Unfortunately, the statutory language has created a  
               loophole where serial sexual predators can escape  
               punishment under the One Strike Law simply because  
               their crimes were uncovered late, such as when a child  
               molestation victim comes forward later or when DNA  
               technology solves a violent rape via a "cold hit" in  
               the DNA database.

               If such crimes were prosecuted simultaneously to  
               another qualifying sexual offense, then the One Strike  
               Law would be applicable. However, because the crimes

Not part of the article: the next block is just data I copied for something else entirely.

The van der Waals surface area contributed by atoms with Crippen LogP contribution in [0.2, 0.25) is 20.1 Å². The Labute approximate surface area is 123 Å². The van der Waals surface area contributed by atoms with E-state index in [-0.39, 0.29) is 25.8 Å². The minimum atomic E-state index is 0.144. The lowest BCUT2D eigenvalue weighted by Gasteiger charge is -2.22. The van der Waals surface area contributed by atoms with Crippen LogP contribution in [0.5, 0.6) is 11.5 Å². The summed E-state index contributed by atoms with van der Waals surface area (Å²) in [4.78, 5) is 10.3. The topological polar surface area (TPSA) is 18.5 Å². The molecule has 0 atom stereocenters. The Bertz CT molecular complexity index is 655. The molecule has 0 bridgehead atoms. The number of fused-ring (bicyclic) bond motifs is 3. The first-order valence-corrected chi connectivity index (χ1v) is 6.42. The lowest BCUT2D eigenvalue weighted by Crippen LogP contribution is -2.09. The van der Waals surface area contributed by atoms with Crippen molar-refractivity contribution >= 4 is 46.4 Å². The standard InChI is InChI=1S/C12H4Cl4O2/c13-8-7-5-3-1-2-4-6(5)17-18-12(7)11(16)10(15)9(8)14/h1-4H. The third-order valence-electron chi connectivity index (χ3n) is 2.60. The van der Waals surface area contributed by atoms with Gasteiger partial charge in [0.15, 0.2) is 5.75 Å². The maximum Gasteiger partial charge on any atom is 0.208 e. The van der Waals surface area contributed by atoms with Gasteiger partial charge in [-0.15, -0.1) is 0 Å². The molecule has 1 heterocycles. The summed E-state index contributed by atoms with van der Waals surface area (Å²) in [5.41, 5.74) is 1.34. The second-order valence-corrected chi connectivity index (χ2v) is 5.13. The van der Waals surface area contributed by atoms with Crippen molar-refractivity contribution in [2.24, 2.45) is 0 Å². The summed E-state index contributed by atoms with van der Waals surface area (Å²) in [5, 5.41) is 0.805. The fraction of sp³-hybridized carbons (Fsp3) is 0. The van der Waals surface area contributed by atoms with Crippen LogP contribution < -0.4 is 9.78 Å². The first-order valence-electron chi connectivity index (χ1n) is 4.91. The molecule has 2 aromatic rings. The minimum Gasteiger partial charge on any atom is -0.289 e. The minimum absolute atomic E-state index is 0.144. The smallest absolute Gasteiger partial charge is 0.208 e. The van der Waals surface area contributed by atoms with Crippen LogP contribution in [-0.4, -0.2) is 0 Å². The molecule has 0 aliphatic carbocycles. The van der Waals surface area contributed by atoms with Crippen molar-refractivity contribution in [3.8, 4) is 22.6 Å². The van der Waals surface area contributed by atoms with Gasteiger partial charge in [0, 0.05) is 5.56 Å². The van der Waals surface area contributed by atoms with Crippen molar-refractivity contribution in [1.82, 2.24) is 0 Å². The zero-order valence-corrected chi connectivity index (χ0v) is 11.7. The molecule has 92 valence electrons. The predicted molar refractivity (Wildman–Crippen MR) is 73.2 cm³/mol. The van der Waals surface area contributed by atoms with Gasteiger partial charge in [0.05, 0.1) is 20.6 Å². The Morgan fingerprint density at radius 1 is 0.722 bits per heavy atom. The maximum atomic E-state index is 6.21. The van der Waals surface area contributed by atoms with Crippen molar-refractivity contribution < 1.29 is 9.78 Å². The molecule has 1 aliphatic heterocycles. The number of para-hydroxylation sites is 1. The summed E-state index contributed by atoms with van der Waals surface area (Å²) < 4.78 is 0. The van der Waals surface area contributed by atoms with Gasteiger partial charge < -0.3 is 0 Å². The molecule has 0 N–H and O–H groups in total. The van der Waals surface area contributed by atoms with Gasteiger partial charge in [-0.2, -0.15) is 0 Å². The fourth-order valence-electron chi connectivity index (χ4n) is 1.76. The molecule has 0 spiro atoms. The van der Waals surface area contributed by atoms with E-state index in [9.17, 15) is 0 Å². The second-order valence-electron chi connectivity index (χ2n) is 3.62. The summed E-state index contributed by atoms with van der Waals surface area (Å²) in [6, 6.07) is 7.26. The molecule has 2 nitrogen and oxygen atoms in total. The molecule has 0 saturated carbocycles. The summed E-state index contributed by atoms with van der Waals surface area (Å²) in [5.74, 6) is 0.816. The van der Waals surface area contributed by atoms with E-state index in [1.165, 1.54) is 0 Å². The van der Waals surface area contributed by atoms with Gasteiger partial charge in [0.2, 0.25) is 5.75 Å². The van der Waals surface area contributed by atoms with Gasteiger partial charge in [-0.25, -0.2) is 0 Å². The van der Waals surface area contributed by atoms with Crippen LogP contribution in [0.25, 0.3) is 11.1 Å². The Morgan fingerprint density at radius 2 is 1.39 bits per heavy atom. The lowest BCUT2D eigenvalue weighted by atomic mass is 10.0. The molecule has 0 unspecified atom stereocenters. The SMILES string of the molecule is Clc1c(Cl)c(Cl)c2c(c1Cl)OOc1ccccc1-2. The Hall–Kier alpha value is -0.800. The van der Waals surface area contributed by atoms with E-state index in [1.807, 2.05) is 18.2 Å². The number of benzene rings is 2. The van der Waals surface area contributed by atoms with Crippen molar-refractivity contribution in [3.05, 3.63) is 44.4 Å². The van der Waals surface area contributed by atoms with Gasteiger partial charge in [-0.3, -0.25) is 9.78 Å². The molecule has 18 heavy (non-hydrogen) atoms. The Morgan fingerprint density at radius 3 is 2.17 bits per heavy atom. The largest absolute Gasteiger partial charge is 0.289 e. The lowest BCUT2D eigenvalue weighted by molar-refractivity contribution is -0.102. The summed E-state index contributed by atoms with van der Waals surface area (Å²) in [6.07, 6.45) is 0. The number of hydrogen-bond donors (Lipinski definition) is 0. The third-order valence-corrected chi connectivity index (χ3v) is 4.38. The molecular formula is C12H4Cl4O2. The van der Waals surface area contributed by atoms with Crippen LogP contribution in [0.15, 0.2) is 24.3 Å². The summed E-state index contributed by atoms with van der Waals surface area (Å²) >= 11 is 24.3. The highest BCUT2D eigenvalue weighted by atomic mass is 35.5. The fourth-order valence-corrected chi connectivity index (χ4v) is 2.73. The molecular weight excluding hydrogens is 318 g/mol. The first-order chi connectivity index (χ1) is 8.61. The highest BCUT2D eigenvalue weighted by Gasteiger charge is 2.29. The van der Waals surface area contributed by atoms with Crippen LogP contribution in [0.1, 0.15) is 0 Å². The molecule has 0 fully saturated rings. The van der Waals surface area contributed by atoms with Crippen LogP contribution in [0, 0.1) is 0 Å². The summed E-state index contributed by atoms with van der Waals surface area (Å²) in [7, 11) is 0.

were uncovered after the prosecution for another  
               qualifying offense, the One Strike Law does not apply.  
                Neither the multiple victim nor prior conviction  
               triggering circumstances is applicable in such  
               situations.  Furthermore, the "prior conviction"  
               triggering circumstance requires the conviction of the  
               qualifying offense to occur before the commission of  
               the currently charged offense.  This loophole allows a  
               sexual predator to escape the appropriate punishment  
               under the One Strike Law based on the timing of the  
               conviction rather than the crime itself.

               SB 164 will close the loophole allowing sexual  
               predators to escape punishment under the One Strike  
               Law.  This bill simply proposes to remove the word